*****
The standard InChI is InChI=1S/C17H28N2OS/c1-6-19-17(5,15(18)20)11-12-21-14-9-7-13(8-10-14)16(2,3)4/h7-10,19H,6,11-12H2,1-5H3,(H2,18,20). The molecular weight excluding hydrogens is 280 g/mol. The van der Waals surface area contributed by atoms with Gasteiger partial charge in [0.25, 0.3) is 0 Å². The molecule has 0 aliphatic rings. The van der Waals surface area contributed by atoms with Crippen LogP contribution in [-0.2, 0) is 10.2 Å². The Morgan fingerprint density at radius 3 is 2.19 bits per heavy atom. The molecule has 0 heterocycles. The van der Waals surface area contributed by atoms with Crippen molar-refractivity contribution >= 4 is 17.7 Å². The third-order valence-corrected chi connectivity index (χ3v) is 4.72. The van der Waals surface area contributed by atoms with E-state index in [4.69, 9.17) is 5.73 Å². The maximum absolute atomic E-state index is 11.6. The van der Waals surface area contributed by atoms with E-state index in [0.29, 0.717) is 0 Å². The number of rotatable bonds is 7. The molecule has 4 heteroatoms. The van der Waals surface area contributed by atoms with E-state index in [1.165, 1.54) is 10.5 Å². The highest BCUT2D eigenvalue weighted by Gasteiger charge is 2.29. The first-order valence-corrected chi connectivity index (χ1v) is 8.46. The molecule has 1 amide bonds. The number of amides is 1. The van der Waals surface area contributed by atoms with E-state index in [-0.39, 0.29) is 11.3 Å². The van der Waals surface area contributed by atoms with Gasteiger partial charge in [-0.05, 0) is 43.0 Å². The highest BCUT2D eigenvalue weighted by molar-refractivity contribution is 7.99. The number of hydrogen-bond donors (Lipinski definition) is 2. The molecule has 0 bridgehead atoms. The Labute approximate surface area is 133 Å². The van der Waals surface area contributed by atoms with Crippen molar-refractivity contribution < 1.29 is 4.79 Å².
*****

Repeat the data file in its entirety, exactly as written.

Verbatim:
The standard InChI is InChI=1S/C17H28N2OS/c1-6-19-17(5,15(18)20)11-12-21-14-9-7-13(8-10-14)16(2,3)4/h7-10,19H,6,11-12H2,1-5H3,(H2,18,20). The molecular weight excluding hydrogens is 280 g/mol. The van der Waals surface area contributed by atoms with Gasteiger partial charge in [0.25, 0.3) is 0 Å². The molecule has 0 aliphatic rings. The van der Waals surface area contributed by atoms with Crippen LogP contribution in [-0.2, 0) is 10.2 Å². The Morgan fingerprint density at radius 3 is 2.19 bits per heavy atom. The molecule has 0 heterocycles. The van der Waals surface area contributed by atoms with Crippen molar-refractivity contribution >= 4 is 17.7 Å². The third-order valence-corrected chi connectivity index (χ3v) is 4.72. The van der Waals surface area contributed by atoms with E-state index in [4.69, 9.17) is 5.73 Å². The maximum absolute atomic E-state index is 11.6. The van der Waals surface area contributed by atoms with E-state index in [0.29, 0.717) is 0 Å². The number of rotatable bonds is 7. The molecule has 4 heteroatoms. The van der Waals surface area contributed by atoms with E-state index in [1.165, 1.54) is 10.5 Å². The highest BCUT2D eigenvalue weighted by Gasteiger charge is 2.29. The first-order valence-corrected chi connectivity index (χ1v) is 8.46. The molecule has 1 amide bonds. The number of amides is 1. The van der Waals surface area contributed by atoms with E-state index in [-0.39, 0.29) is 11.3 Å². The van der Waals surface area contributed by atoms with Gasteiger partial charge in [-0.05, 0) is 43.0 Å². The highest BCUT2D eigenvalue weighted by molar-refractivity contribution is 7.99. The number of hydrogen-bond donors (Lipinski definition) is 2. The molecule has 0 bridgehead atoms. The Labute approximate surface area is 133 Å². The van der Waals surface area contributed by atoms with Crippen molar-refractivity contribution < 1.29 is 4.79 Å².